Time the Seizure

While a majority of seizures will stop in under two minutes, anything longer could create a risk to a person’s brain health. “If the seizure has not stopped after three or four minutes, it means the brain doesn’t have the ability to stop the seizure, and that’s when you should call 911 if you haven’t already done so,” says Dr. Shahid. It’s important for the patient and emergency responders to know how long the seizure lasted.

Don’t Leave the Person Alone

Stay with that person until their seizure is over and they are able to communicate that they are OK, says Dr. Shahid. After a seizure, people can get agitated, have a headache, be confused, or need help cleaning up vomit. It’s important to stay nearby, talk to them in a calm manner, reassure them that they are not alone, and call 911 if needed. If this is a person who knows they have epilepsy, Dr. Shahid adds, look to see if they have a medical bracelet that might have information on their condition, what medications they take, and who to call in an emergency.

Always Call 911 if a Pregnant or Elderly Person Has a Seizure

Even if the pregnant or elderly person looks OK or the seizure didn’t last long, call 911. If a pregnant person falls forward it could physically injure the baby, and an elderly person’s bones might be brittle and prone to breaking. Additionally, in a pregnant person, the seizure could cause issues with the blood supply to the baby. Pregnant and elderly people who have a seizure should go to a hospital or emergency room to get checked out.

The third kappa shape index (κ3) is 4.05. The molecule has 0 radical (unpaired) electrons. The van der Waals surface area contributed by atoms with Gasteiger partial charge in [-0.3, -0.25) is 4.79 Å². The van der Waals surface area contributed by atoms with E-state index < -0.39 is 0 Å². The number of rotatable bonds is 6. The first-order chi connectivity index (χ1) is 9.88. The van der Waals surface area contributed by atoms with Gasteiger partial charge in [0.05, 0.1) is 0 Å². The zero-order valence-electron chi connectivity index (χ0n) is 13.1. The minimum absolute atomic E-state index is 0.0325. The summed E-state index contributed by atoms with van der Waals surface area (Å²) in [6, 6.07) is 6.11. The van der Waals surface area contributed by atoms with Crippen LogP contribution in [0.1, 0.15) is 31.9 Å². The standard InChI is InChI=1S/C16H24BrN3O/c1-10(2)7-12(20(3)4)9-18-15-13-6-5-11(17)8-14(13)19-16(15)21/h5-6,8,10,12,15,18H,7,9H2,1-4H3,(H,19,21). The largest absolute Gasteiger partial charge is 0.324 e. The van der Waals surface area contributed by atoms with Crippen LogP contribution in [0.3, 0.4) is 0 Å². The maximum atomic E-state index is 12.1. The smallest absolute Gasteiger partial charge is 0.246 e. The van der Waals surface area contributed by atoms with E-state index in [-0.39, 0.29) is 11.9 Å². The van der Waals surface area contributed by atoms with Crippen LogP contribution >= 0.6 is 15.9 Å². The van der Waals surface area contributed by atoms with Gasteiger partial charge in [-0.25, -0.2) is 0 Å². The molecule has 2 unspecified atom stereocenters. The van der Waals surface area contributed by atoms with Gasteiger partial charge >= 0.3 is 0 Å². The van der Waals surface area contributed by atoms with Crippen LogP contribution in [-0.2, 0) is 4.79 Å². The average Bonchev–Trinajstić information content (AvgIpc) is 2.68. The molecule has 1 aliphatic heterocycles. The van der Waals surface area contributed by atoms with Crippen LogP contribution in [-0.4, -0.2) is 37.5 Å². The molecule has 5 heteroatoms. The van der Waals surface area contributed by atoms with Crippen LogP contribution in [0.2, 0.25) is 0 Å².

In addition, call 911 if this is the person’s first seizure, if the seizure lasts longer than a few minutes, or if they have other conditions that affect their mobility or breathing, like cerebral palsy. If a person already has trouble swallowing, or if they suffer from other neurological conditions, the risk of injury following a seizure is greater, so they should receive prompt medical attention.

Epilepsy First Aid for Children

Many of the same tips for first aid apply to being with a child who has a seizure, but you should take extra safety precautions, says Dr. Shahid. “If you are at a swimming pool with a child who’s known to have epilepsy, make sure they’re not swimming by themselves. Make sure someone is nearby who can get them out of the pool and call for help.”

The same is true if the child likes to climb trees. If they are 6 feet up in a tree and have a seizure, that’s a long way to fall, so make sure they are supervised. Children with epilepsy should also take showers, not baths, in case they have a seizure and slip under the water.

Asim Shahid, M.D., is chief of the Division of Pediatric Neurology at NewYork-Presbyterian Brooklyn Methodist Hospital and was recruited as an associate professor of clinical pediatrics at Weill Cornell Medicine. Dr. Shahid has worked as a pediatric epileptologist since 2009 and specializes in the diagnosis and treatment of children with various types of epilepsy and those with multisystem genetic diseases that cause benign tumors to grow in the brain, called tuberous sclerosis. Dr. Shahid has been recognized with multiple teaching awards, is a member of numerous neurological societies, has authored dozens of peer-reviewed articles, and has served as a reviewer for multiple neurology and pediatric neurology journals.